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  • Writer's pictureShaun Pascoe

Case Study: Resolving Family Violence Charges

Updated: Feb 19

Table of Contents


Summary of Facts


Use telecommunications to harass, Unlawful assault, and Breach Family Safety Notice


Our client had attended a function with his wife during which he had consumed a considerable amount of alcohol. His wife left and he remained at the function. He continued drinking and sent numerous text messages to his wife.

Later he came home and a protracted argument occurred with his wife that involved an allegation of unlawful assault. The police were called and he was taken to the police station where he was served a family violence safety notice and questioned about what had occurred.

After being served with the safety notice he sent further text messages to his wife. In the weeks that followed the police applied for an intervention order, and our client was charged with the three offences referred to above. The matter then proceeded to the Moorabbin Magistrates' Court for a hearing.

What Happened at Court?

Our client disputed the unlawful assault allegation and it was clear that the offence of Use telecommunications harass was not appropriate to the circumstances of the case.

The matter proceeded to a contest mention. It was conceded by the prosecution that in circumstances where the first batch of text messages sent by our client had occurred before the later allegation of unlawful assault (and before the attendance of police at our client's home) that it was not appropriate for that charge to be laid.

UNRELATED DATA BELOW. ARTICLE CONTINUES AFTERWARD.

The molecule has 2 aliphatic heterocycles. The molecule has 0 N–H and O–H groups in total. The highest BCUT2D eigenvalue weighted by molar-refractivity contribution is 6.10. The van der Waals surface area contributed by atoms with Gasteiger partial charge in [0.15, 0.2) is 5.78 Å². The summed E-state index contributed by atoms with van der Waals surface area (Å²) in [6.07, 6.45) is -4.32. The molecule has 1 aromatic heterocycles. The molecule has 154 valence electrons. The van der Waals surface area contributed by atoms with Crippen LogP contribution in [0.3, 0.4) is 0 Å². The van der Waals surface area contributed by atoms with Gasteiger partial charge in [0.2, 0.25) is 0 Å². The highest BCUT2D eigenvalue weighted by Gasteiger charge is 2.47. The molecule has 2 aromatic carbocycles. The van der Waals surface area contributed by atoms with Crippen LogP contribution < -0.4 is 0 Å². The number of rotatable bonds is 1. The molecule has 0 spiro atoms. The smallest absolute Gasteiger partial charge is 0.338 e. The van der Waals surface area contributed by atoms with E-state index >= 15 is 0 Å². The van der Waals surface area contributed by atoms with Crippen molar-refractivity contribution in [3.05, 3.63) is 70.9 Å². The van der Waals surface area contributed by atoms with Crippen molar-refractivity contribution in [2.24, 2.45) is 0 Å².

Our client maintained his instructions in regard to the allegation of unlawful assault. The breach of the family violence safety notice was not disputed.

The matter was poised to proceed to a contested hearing but the prosecution was prepared to concede exceptional circumstances for the purposes of a Court diversion for family violence offences. The factors which assisted the prosecution's recommendation for diversion included:

  • although his wife wanted a final separation, she was still supportive of a diversion;

  • our client had attended counselling to address his mental health and alcohol consumption

  • he had all but completed the men's behaviour change course.

The matter was then adjourned for a diversion assessment hearing.

Court Outcome

The Magistrate was prepared to grant a diversion and the conditions ordered by the Court were that our client:

  • be of good behaviour for 12 months;

  • contribute $1000 to the Court Fund;

  • complete the men's behaviour change course.


In the above case study, our client was able to avoid a criminal record for family violence offences and received a diversion.

The prosecution did not offer diversion and the outcome achieved was a result of negotiations with the prosecution, and some good work by our client in demonstrating a continued period of rehabilitation and treatment.

Early preparation is always key to obtaining a good outcome. Don't hesitate to contact us if you have to attend Court. We offer an initial free case assessment and provide fixed fees for court representation.


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